Sunday, February 22, 2009

"Dubai's Debt Repreive"

After weeks of feeling like the international presses doormat, Dubai Inc finally caught a bit of a break as it would appear that big brother (he of 8.5% of the world’s oil reserves) has decided to step in and shoulder some of the debt burden. The news, coming on the heels of a week’s worth of speculation in the local equity markets, is that the UAE Central Bank will be subscribing to $10billion worth of a $20billion dollar bond issuance by the Government of Dubai. This puts Dubai Inc in the unique category of first globally bailed out Emirate.

So, what are the ramifications of this? Seeing as we’ve been living in a world of speculation for the past two months, it’s nice to finally get some tangible news to analyze.

From a Dubai Inc debt perspective the news is extremely positive. Dubai Inc has about $80billion in mostly short-term debt outstanding. $15 billion is roughly due to mature this year. Now, while 80+20 does equal 100, Dubai’s big problem is short-term liquidity. To quote Irving Fisher, “Debts due at once are more embarrassing than debts due years hence, and those payable at the option of the creditor, than those payable at the convenience of the debtor. Thus debt embarrassment is great for call loans and for early maturities.” Thus, if we were to analyze this news within the context of Dubai’s total debt embarrassment; we could conclude that Dubai has drastically improved its ability to meet its near term obligations (that 4% coupon looks very generous if you look at Dubai CDS spreads). Will some difficult decisions need to be made down the road? Of course, but now Dubai has secured some flexibility to ride out the storm.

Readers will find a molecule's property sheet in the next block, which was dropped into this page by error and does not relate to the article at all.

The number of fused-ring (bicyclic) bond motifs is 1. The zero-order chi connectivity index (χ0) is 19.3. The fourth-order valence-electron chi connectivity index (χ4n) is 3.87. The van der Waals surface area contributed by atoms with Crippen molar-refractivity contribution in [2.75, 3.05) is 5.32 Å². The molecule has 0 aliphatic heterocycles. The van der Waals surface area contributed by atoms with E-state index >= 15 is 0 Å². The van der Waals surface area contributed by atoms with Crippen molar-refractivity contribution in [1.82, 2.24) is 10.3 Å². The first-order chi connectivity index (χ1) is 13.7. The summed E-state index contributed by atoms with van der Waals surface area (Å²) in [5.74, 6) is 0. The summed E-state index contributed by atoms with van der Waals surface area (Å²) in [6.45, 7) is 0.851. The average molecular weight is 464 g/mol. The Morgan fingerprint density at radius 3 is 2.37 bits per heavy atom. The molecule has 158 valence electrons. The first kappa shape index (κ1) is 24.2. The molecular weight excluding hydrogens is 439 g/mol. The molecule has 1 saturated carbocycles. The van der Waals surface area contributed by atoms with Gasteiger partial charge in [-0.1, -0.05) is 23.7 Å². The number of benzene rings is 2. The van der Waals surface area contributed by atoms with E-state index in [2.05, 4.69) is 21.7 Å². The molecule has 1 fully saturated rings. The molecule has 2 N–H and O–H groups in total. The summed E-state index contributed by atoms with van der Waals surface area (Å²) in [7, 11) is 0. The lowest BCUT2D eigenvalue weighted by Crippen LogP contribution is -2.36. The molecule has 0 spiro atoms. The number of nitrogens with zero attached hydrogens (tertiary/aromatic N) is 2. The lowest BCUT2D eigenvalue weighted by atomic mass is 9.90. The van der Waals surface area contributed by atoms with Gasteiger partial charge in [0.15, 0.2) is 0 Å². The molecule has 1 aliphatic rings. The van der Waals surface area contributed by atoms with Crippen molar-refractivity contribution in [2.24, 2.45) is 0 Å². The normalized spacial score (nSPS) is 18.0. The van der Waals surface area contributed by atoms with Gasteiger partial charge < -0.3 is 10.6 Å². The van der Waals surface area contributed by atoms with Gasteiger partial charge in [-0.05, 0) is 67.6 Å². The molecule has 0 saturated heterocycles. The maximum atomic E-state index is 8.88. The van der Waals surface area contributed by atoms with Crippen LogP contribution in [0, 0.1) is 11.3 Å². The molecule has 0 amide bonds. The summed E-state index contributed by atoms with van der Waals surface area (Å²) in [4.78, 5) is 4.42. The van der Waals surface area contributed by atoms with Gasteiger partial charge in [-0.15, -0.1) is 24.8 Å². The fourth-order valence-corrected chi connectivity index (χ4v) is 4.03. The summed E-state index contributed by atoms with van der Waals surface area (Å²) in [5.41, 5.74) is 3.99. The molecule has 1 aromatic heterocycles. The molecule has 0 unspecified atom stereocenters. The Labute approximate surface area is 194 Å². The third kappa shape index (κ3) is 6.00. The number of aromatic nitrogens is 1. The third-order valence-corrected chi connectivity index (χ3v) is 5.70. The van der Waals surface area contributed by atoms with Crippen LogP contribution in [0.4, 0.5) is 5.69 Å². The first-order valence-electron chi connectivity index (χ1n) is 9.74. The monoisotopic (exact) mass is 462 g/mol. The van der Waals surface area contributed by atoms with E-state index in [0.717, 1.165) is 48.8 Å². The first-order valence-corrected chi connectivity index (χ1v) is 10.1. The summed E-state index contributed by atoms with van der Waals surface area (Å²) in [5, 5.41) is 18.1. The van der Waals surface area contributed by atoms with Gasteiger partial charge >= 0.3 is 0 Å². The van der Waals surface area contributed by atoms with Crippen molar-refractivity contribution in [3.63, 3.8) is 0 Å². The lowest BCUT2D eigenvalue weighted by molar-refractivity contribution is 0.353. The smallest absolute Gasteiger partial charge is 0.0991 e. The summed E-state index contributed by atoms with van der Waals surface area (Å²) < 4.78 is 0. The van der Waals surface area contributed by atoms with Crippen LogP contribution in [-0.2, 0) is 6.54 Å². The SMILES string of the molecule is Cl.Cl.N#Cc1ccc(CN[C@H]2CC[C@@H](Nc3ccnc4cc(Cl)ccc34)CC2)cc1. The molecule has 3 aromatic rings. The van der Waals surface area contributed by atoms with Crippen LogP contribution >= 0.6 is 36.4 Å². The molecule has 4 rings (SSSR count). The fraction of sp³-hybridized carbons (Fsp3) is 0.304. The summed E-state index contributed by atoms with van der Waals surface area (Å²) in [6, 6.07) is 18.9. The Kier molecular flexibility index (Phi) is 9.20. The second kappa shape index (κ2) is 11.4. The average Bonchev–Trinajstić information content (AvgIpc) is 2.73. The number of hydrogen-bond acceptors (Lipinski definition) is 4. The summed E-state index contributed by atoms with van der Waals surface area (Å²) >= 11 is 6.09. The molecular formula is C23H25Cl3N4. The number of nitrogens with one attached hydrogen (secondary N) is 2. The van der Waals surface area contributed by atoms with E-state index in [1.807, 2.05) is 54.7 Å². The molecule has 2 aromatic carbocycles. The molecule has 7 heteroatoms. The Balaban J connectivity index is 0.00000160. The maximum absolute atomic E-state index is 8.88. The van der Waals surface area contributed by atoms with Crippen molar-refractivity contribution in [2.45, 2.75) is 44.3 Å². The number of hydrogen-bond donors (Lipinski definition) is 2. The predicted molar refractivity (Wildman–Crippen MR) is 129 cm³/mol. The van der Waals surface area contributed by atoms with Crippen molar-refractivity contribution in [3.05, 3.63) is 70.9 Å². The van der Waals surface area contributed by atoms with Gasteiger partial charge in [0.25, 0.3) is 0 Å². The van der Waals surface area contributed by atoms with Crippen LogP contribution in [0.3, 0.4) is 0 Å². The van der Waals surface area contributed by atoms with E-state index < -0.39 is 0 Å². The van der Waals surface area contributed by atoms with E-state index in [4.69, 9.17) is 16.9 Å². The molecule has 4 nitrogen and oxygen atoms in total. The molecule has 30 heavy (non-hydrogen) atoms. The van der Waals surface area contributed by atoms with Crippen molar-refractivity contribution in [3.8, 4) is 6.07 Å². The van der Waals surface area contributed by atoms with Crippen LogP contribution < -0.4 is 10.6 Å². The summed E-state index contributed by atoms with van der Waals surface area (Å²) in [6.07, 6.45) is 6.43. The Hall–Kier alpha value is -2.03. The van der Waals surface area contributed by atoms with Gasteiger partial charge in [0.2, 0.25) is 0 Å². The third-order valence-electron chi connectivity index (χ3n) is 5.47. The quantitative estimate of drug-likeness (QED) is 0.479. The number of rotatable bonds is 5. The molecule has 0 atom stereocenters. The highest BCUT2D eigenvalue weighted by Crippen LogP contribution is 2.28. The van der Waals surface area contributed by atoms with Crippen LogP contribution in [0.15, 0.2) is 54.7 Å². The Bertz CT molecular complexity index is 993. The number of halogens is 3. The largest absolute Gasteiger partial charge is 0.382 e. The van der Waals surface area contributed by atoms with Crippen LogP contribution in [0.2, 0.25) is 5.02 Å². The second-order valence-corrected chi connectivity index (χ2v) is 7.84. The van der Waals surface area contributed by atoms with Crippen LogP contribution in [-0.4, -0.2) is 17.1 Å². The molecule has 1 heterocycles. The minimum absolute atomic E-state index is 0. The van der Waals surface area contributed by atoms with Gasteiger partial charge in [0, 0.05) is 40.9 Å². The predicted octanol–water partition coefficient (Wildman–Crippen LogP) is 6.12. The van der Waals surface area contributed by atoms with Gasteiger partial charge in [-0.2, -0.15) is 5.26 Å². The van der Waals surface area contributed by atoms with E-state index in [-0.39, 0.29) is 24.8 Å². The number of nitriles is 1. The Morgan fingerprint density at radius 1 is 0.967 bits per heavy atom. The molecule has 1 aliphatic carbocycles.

The equity story is a little different, but should be all too familiar for those following the global economic crisis. Dubai’s debt obligations continue to leave little room for shareholders chasing corporate profits. It is unlikely that this money will be used by the government to purchase preferred stock or even dilutive stakes in corporate entities. I also think it is unlikely that this money can address the root problem of incredible overcapacity in a real estate driven economy. Dubai has built it, and the will come, but odds are “they” won’t get here fast enough to save private capital that was betrayed by hopelessly unproductive works. Banks, facing on oncoming tsunami of non-performing assets, will continue to be reluctant to lend to the real estate sector. Why? The answer is quite simple. Banks, like everyone else in the world continue to expect unemployment to rise and asset prices to fall. Moreover, when you expect to continue to pay for past mistakes, you try very hard to avoid making new ones. Sadly, shaking a deflationary bug is just not something that equity markets do very well.

I believe the Dubai Government will be very selective when it comes to allocating this money. I presume that they will focus on streamlining operations, infrastructure projects, and debt obligations tied to “key” strategic assets. Basically, they will continue to focus on restructuring and positioning themselves for the long haul.